glasses. The only times she takes them off is for ballet (I'm not sure why
she does...) and for swimming.
Two places that I found that had a great selection of children's glasses
UC Berkeley Optometric Center on the UC campus
Arts & Science eyewear in Lafayette. Fred Weisner has been great with my
daughter and really takes the time to make the glasses fit well!
Good luck. Email me if you would like to discuss further.
P.S. I was not impressed with any of the childrens books written for kids
to address the issue of glasses primarily because they all start out from a
very negative slant to the whole idea of glasses. I never gave my daughter
the impression that wearing glasses was a negative event (it helps that both
her father and I wear glasses). The last thing I wanted was to read her a
book that told her that people thought that wearing glasses was negative. I
just told her that the glasses were 'medicine' or 'tool' for her weak eyes.
This gave her the words to use when other people including kids asked her
about her glasses.
P.P.S. There is a yahoogroup email list for people wishing to discuss
Amblyopia called LazyEye@yahoogroups.com.
My son will also be getting glasses for the first time, in May, at about 3.5
yrs for farsightedness. So far we have talked about it a little with him.
Fortunately, my husband is a big Harry Potter fan so my son has had
play/dress up/''Harry Potter'' glasses for the past year. Unfortunately,
they are play glasses and my son thinks nothing of ripping them off and
tying them in knots... so I don't know how well that bodes for the future.
My neice has been wearing glasses since she was about 1 yr. old to correct
her crossing eyes. My sister-in-law drew glasses onto all of the characters
in her favorite books so that they were ''getting glasses too''. They also
spent the weeks between ordering the glasses and the glasses ariving
emphasizing people who were wearing glasses so she could notice how normal
it was. For the first few months it was touch and go keeping the glasses on.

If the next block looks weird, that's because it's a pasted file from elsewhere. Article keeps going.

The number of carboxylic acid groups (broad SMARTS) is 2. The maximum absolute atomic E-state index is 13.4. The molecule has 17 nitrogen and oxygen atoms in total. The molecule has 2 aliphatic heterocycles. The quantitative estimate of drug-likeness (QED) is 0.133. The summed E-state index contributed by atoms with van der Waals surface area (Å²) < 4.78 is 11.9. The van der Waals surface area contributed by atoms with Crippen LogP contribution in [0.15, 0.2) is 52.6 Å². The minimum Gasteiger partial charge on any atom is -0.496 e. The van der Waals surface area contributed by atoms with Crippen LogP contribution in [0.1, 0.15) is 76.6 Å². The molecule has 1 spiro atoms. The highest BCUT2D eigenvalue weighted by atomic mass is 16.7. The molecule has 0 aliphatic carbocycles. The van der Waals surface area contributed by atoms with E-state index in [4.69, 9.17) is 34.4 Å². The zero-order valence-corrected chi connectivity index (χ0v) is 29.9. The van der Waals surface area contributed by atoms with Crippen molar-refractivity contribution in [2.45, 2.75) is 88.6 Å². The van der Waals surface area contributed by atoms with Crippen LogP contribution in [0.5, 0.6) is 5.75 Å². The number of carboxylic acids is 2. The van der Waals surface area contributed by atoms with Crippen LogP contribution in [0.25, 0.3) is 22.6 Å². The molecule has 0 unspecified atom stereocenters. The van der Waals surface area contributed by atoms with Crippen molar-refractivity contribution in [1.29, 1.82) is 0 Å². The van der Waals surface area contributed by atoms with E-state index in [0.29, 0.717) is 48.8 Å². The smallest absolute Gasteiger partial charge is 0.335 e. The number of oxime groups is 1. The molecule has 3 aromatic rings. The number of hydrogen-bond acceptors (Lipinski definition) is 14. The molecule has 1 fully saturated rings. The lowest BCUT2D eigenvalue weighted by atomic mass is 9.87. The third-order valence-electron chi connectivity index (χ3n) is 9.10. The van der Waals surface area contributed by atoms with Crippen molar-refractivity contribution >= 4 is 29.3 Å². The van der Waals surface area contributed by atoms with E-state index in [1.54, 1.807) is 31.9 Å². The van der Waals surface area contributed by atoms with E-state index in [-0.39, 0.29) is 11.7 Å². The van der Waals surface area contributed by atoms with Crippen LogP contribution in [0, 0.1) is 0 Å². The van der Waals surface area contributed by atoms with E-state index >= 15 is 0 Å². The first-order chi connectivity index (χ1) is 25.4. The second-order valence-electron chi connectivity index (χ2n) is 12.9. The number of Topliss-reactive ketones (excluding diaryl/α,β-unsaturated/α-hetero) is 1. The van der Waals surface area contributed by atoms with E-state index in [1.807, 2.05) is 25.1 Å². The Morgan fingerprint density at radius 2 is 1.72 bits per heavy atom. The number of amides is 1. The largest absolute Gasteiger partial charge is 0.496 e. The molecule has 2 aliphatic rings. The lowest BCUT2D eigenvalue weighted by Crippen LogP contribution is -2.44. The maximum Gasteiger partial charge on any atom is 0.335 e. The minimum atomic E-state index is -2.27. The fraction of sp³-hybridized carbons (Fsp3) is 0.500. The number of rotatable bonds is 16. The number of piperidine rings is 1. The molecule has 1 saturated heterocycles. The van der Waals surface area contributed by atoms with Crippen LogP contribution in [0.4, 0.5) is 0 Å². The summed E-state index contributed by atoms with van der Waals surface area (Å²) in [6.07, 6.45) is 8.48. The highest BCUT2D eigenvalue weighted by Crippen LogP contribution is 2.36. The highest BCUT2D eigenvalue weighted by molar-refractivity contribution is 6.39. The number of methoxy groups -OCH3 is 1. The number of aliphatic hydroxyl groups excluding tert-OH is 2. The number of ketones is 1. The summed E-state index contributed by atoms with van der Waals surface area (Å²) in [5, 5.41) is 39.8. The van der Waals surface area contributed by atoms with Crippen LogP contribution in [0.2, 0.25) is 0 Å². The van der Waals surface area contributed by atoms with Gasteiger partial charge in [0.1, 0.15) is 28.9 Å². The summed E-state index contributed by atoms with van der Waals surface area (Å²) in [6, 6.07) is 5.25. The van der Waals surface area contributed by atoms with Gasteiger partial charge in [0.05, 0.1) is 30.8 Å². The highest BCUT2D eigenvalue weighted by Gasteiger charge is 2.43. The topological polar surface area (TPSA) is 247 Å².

I think she lost a few pairs. They eventually bought a strap to keep the
glasses on her (the kind boaters use to keep their glasses on while sailing)
and that, and time seemed to help. Now she wears them happily.
Of course you and I will be dealing with older children. I am hoping that
means that we will have an easier time of it. I am told that usually older
children are so happy to be able to see clearly that they don't take the
glasses off as much.
As far as books go, I don't know of any specific ones that have a character
getting glasses. Arthur does wear glasses (he is also on TV on PBS) so those
at least have a character who is wearing them. (But now that I think about
it there may be a Berinstein Bear book where some one gets glasses... I
can't remember for sure.) I haven't looked too hard. We just had our second
child and I bought a whole bunch of ''_______ gets a baby brother/sister''
books and my son was totally uninterested in reading them. I think he was
feeling a little too pressured to enjoy the story.
As for future social/peer comments about wearing glasses, I can't really
comment about elementary or pre-school. I teach middle school and that is
not one of the popular slurs I hear thrown out, so it definitely isn't a
very big problem by that age. I do have a few students who have been
prescribed glasses and refuse to wear them in school because they think they
will look like nerds, so the mentality is still out there, I just think it
isn't as fun to call someone ''four eyes'' when you can be much meaner by
calling other names.
Good luck with your son and glasses. I am sure it will be fine. I got my
first glasses at around age 5 (I was supposed to have them at age 3,) and I
remember how exciting it was to finally be able to see. At that point I
could read and was taking piano lessons and it was amazing to be able to
read everything clearly all of a sudden.
Regarding the child who would be getting glasses for amblyopia, I can only
speak as someone who as a child had to wear glasses for amblyopia. I can't
recall how old I was at the time, I'm afraid, but I do remember that at
first I had glasses with a beige patch to go over the lens of the good eye
to strengthen the bad eye. For a while I wore those without a problem. But
then I got self-conscious about it and thought it looked ugly and refused to
wear it. I was then given a black pirate patch which I thought was very cool
and I wore that without complaining. Unfortunately, in the end I reached a
point where I refused to wear anything and my ambloyopia got worse. I